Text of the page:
From the Amazon.com synopsis:
Travelling judge Skerow, of a race of moral haiku-writing telepathic sauropods, stumbles upon two mysteries while on duty on grimy mining planet Fthel V. The same day she discovers her senior judge and colleague of 25 years was under investigation for accepting bribes, said colleague is murdered in his bedroom; and Skerow espies a genetically-altered, almost-human mermaid held captive in the display tank of a brothel window.Luckily, it sounds like Skerow gets lots of help from her ancestors, whose brains are all in bottles, Futurama-style, plus she teams up with a human gladiator-for-hire named Ned. Too bad the food on Fthel V is so awful.
4. Panda Ray by Michael Kandel (1996)
Christopher looks like a normal 10-year-old boy, but he's actually a member of a superpowerful race of creatures who control the world using their technology and psychic powers. When Christopher starts bragging about this at school, including details about how ESP killed the dinosaurs, his mother gets mad and decides that he should be "scooped out" — robbed of his psychic powers and turned into a shadow of his old self. So the boy escapes with his grandfather in a time machine disguised as a bathroom, fleeing through multiple universes. They go in search of the grandfather's mentor, Panda Ray, who may be able to save the boy, but only by turning him into a completely different person. Kandel is best known as the English translator of Stanislaw Lem, and by all accounts this is a very Lem-esque satirical coming-of-age novel.
3. The Eleven Million Mile High Dancer by Carol Hill (1996)
From the official synopsis: "A brilliant, philosophical, and athletic physicist, Amanda Jaworski is in training to be the first person to journey to Mars. With her magic cat, Schrodinger, Amanda goes on the ultimate space odyssey. She finds herself in a battle for her life and her planet with the greatest seductress of all, The Eleven Million Mile High Dancer, a being from forty million light years away." Oh, and apparently the magic cat learns to order off a Chinese menu. And apparently Heisenberg's Uncertainty Principle is put to unexpected tests, in a storyline that combines physics and silliness. Eventually, according to Amazon reviewers, Amanda ends up meeting red and blue robots, a creature named Ooze, a "smelly overlord" and omniscient computers.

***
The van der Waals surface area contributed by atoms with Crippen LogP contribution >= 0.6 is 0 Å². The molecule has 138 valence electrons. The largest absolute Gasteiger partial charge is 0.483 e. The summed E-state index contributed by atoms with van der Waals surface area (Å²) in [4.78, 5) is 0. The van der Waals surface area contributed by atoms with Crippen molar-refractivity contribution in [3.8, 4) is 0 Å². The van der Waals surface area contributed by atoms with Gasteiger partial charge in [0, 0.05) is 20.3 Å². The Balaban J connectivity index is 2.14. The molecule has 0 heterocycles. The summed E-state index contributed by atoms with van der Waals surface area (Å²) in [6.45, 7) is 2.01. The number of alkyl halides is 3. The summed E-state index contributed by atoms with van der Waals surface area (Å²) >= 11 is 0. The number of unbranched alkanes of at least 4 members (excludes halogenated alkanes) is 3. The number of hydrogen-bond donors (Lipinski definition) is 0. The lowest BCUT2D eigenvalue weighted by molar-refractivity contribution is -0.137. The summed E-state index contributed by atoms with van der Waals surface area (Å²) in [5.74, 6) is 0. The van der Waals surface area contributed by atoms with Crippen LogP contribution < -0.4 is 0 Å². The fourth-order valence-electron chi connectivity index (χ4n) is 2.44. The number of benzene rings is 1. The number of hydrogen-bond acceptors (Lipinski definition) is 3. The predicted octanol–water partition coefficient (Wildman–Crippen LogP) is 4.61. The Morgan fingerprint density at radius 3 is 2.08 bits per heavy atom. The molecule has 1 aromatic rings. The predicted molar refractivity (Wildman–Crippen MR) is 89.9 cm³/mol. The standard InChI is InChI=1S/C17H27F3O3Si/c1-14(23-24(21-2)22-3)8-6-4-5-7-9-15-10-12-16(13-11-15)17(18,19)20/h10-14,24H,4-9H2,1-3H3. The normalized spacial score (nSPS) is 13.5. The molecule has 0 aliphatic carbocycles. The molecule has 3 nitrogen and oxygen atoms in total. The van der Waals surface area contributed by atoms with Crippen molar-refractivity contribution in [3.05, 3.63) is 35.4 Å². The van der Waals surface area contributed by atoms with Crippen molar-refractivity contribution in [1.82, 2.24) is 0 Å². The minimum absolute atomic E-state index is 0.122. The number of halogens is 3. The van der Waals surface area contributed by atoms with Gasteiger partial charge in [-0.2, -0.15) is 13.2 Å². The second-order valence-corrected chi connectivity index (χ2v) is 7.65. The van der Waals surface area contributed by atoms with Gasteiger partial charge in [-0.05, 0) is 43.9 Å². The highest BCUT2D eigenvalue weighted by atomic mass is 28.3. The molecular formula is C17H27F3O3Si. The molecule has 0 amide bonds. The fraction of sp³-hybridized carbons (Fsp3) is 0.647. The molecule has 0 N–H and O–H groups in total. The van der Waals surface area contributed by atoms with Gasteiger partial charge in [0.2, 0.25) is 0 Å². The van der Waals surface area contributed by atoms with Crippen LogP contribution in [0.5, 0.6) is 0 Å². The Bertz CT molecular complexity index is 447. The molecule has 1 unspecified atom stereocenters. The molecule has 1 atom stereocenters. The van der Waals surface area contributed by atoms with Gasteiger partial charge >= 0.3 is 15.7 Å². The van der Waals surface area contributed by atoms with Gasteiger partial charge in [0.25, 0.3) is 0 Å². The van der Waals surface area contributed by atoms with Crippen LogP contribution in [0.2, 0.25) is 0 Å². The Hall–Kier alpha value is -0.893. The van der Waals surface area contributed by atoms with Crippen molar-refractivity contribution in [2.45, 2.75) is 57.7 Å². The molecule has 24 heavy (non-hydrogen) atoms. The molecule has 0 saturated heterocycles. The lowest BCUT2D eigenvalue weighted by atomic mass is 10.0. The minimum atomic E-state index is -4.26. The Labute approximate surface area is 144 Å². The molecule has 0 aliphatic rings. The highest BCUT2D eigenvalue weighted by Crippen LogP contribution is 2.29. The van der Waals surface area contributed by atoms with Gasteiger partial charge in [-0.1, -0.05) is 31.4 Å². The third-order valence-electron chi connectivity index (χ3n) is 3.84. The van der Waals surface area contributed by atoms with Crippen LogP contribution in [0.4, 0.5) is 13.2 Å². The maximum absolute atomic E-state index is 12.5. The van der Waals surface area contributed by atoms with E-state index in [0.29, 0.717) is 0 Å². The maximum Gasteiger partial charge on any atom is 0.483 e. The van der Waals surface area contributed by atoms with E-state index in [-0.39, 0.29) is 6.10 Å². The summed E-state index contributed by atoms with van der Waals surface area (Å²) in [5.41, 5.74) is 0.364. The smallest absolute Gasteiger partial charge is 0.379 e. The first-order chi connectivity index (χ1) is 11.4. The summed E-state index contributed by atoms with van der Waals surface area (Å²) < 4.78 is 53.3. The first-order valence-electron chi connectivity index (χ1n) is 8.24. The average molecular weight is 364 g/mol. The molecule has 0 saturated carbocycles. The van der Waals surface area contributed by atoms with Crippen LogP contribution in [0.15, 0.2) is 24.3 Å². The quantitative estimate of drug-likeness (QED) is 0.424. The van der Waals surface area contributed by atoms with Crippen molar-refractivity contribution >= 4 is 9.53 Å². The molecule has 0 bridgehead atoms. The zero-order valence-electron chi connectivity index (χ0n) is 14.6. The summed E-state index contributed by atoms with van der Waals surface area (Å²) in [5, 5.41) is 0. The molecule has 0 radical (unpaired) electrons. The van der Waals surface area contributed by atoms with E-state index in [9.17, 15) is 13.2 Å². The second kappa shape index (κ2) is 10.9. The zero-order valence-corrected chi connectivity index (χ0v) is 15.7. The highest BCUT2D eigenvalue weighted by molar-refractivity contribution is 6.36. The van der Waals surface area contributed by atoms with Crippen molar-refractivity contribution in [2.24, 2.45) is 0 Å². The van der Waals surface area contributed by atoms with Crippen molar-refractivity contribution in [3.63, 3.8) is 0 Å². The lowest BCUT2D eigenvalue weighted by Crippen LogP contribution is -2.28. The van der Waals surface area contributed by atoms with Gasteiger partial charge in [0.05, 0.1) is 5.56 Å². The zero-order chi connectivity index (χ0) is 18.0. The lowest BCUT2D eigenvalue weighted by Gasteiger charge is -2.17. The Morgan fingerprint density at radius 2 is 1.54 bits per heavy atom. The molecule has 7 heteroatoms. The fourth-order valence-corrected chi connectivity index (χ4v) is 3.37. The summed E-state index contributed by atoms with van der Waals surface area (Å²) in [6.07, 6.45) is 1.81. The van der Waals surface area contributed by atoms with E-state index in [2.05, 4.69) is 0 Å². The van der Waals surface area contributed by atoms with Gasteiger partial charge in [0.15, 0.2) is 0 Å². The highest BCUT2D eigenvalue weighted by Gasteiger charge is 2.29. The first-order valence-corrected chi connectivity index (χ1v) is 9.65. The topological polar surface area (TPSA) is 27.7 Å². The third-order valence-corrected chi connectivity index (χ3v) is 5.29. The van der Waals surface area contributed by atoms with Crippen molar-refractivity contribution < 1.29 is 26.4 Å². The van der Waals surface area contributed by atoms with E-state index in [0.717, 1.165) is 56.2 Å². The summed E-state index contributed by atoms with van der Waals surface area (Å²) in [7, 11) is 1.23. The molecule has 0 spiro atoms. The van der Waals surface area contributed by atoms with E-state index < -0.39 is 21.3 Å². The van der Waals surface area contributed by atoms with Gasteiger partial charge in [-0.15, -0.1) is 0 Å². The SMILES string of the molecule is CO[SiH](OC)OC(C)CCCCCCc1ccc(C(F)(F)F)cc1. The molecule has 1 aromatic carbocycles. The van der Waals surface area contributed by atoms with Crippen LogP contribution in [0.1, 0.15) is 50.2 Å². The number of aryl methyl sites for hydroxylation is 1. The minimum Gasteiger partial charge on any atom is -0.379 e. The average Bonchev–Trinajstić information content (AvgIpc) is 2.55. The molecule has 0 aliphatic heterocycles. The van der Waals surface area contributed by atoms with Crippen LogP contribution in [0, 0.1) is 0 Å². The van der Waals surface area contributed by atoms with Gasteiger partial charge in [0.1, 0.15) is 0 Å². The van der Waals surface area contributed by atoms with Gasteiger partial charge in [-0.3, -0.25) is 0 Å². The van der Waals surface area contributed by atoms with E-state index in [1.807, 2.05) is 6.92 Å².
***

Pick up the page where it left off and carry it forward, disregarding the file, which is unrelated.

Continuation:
2. The Flight to Lucifer: A Gnostic Fantasy by Harold Bloom (1979)
The only novel that the famous literary critic ever wrote — and he has disowned it utterly. Don't let Harold Bloom see you reading this book! It's a quasi-sequel to the space-faring novel A Voyage to Arcturus by David Lindsay. And like Lindsay's book, this involves a flight to another world, in which Gnostic philosophy is explored — and this time, it's the planet Lucifer, where a guy named Olam guides the travelers to escape from Crystalman. As one Amazon reviewer explains:
set on a distant world where time and space shift back and forth and where the conflicts of first-century religion are still being played out. Harold Bloom's story begins with an Aeon, Olam, descding to earth to bring two men, Valentinus, a reincarnation of a Gnostic prophet, and his young warrior escort Perscors, back to Lucifer on a quest to help Valentinus recover the call that motivated his previous life. For Perscors, the quest is a search for a transcendental principle, but to reach it, he has to do battle with enemies both divine and semi-divine, to finally reach his inner discovery of his own uniqueness.
1. The Butterfly Kid by Chester Anderson (1967)
As the book's blurb says: "The Hippies had a New Kick: From Outer Space!" Here's how we summarized this book a few years ago: Anderson's semi-autobiographical novel has a main character named after himself, and a supporting character named after his roommate at the time. Aliens are supplying a new kind of drug, known as "Reality Pills," which cause your LSD hallucinations to become physically real. One character takes the Reality Pills and is able to make butterflies appear spontaneously, all colors and sizes. Chester faces the vicious Blue Lobster aliens, who hook him up to a machine that forces him to experience horrifying visions that he would have paid to see otherwise. He writes: "I was the rabbit in the moon. I was as corny as Kansas in orbit. I wasn't thinking very well at all!"
Thanks to Eileen Gunn, Bruce Townley, Kate Bornstein, Regis M. Donovan, Ken Applebaum, Ray Radlein, Henry Mahncke, Tom Marcinko, Raskable Glaud, Justin Partridge, Joe Rojas-Burke, Steve Silberman, Christie Dudley, Robbie Taylor, John D. Berry, Michelle Denise Norton, Larry-Bob Roberts, Chris Granade, M. McClure, Ben Werdmuller, Allen Varney, Ron Hogan, Kate Sherrod. - io9